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Henry Wadsworth Longfellow, ed. Poems of Places: An Anthology in 31 Volumes.
France: Vols. IX–X. 1876–79.


Bertrand de Born

By Bertrand de Born (c. 1140–c. 1215)

Translated by Edgar Taylor

THE BEAUTIFUL spring delights me well,

When flowers and leaves are growing;

And it pleases my heart to hear the swell

Of the birds’ sweet chorus flowing

In the echoing wood;

And I love to see, all scattered around,

Pavilions, tents, on the martial ground;

And my spirit finds it good

To see, on the level plains beyond,

Gay knights and steeds caparisoned.

It pleases me when the lancers bold

Set men and armies flying;

And it pleases me, too, to hear around

The voice of the soldiers crying;

And joy is mine

When the castles strong, besieged, shake,

And walls uprooted totter and crack,

And I see the foemen join,

On the moated shore all compassed round

With the palisade and guarded mound.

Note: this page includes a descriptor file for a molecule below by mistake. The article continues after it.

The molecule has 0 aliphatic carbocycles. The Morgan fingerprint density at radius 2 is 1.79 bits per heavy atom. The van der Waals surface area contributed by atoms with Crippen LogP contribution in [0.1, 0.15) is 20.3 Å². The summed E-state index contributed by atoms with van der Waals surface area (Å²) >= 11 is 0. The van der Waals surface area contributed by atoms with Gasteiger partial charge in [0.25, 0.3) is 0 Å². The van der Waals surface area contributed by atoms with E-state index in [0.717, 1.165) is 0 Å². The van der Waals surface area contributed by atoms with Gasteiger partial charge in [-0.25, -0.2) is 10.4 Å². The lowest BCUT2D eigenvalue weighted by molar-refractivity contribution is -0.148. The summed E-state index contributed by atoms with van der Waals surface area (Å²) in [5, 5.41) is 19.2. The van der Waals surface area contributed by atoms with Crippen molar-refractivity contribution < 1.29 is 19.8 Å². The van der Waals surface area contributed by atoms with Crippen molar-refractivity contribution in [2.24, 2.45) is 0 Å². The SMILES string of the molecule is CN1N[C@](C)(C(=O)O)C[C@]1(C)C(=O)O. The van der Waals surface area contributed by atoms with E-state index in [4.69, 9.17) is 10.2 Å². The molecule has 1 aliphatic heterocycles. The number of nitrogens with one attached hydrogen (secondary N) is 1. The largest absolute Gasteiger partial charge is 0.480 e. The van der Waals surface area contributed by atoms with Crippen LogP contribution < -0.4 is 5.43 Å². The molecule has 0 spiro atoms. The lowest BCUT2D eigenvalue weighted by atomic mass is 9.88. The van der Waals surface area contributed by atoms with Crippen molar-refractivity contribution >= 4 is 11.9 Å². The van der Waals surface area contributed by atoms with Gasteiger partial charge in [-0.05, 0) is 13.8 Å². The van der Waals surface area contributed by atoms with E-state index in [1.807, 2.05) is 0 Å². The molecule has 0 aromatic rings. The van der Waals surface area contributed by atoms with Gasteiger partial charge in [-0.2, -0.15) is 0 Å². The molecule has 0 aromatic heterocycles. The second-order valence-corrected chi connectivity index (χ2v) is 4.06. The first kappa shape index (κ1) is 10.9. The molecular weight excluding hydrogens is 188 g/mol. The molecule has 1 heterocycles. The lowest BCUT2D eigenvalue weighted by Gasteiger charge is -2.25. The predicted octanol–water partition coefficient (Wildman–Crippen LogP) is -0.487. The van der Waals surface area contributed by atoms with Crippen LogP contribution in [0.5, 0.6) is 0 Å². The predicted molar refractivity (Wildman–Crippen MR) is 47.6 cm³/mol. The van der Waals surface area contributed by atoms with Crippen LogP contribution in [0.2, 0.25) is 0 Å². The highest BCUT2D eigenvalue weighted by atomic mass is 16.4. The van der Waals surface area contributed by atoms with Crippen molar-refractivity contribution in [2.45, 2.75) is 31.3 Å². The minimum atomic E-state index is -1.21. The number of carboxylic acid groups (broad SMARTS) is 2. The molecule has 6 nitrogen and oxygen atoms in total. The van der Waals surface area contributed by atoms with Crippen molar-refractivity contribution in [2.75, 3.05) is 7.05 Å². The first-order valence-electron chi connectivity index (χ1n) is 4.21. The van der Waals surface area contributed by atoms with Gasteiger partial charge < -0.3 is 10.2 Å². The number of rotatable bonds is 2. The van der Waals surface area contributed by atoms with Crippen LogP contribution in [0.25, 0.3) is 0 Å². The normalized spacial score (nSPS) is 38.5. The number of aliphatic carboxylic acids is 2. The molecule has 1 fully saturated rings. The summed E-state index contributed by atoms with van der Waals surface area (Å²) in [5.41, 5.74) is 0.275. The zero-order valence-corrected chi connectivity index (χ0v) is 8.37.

Lances, and swords, and stained helms,

And shields, dismantled and broken,

On the verge of the bloody battle-scene,

The field of wrath betoken;

And the vassals are there,

And there fly the steeds of the dying and dead;

And where the mingled strife is spread,

The noblest warrior’s care

Is to cleave the foeman’s limbs and head,—

The conqueror less of the living than dead.

I tell you that nothing my soul can cheer,

Or banqueting or reposing,

Like the onset-cry of “Charge them!” rung

From each side, as in battle closing,

Where the horses neigh,

And the call to “Aid!” is echoing loud;

And there on the earth the lowly and proud

In the fosse together lie;

And yonder is piled the mangled heap

Of the brave that scaled the trench’s steep.

Barons, your castles in safety place,

Your cities and villages too,

Before ye haste to the battle-scene!

And, Papiol, quickly go,

And tell the Lord of “Oc and No!”

That peace already too long hath been!